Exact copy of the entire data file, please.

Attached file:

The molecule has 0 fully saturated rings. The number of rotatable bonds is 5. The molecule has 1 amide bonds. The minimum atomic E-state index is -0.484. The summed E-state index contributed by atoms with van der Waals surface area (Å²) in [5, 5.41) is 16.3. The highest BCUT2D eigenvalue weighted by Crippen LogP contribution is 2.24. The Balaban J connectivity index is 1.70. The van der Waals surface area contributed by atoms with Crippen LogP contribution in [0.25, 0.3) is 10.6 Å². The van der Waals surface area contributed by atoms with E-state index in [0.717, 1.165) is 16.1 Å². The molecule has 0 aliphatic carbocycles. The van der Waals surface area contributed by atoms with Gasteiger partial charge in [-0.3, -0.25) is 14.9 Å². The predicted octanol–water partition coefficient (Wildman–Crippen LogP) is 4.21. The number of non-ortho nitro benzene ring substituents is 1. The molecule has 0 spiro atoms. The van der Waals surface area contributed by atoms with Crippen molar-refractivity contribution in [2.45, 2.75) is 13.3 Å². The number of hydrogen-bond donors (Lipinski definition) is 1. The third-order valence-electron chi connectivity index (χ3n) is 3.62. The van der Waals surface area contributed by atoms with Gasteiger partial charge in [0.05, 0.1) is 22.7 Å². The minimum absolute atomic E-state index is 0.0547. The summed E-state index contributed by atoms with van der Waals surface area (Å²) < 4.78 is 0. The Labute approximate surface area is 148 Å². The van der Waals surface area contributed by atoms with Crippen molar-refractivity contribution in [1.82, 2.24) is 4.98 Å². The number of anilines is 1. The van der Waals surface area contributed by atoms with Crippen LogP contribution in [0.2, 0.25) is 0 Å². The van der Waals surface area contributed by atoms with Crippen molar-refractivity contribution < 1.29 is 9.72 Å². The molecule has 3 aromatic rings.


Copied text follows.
The molecule has 0 fully saturated rings. The number of rotatable bonds is 5. The molecule has 1 amide bonds. The minimum atomic E-state index is -0.484. The summed E-state index contributed by atoms with van der Waals surface area (Å²) in [5, 5.41) is 16.3. The highest BCUT2D eigenvalue weighted by Crippen LogP contribution is 2.24. The Balaban J connectivity index is 1.70. The van der Waals surface area contributed by atoms with Crippen LogP contribution in [0.25, 0.3) is 10.6 Å². The van der Waals surface area contributed by atoms with E-state index in [0.717, 1.165) is 16.1 Å². The molecule has 0 aliphatic carbocycles. The van der Waals surface area contributed by atoms with Gasteiger partial charge in [-0.3, -0.25) is 14.9 Å². The predicted octanol–water partition coefficient (Wildman–Crippen LogP) is 4.21. The number of non-ortho nitro benzene ring substituents is 1. The molecule has 0 spiro atoms. The van der Waals surface area contributed by atoms with Crippen molar-refractivity contribution in [2.45, 2.75) is 13.3 Å². The number of hydrogen-bond donors (Lipinski definition) is 1. The third-order valence-electron chi connectivity index (χ3n) is 3.62. The van der Waals surface area contributed by atoms with Gasteiger partial charge in [0.05, 0.1) is 22.7 Å². The minimum absolute atomic E-state index is 0.0547. The summed E-state index contributed by atoms with van der Waals surface area (Å²) < 4.78 is 0. The Labute approximate surface area is 148 Å². The van der Waals surface area contributed by atoms with Crippen molar-refractivity contribution in [1.82, 2.24) is 4.98 Å². The number of anilines is 1. The van der Waals surface area contributed by atoms with Crippen LogP contribution in [0.2, 0.25) is 0 Å². The van der Waals surface area contributed by atoms with Crippen molar-refractivity contribution < 1.29 is 9.72 Å². The molecule has 3 aromatic rings.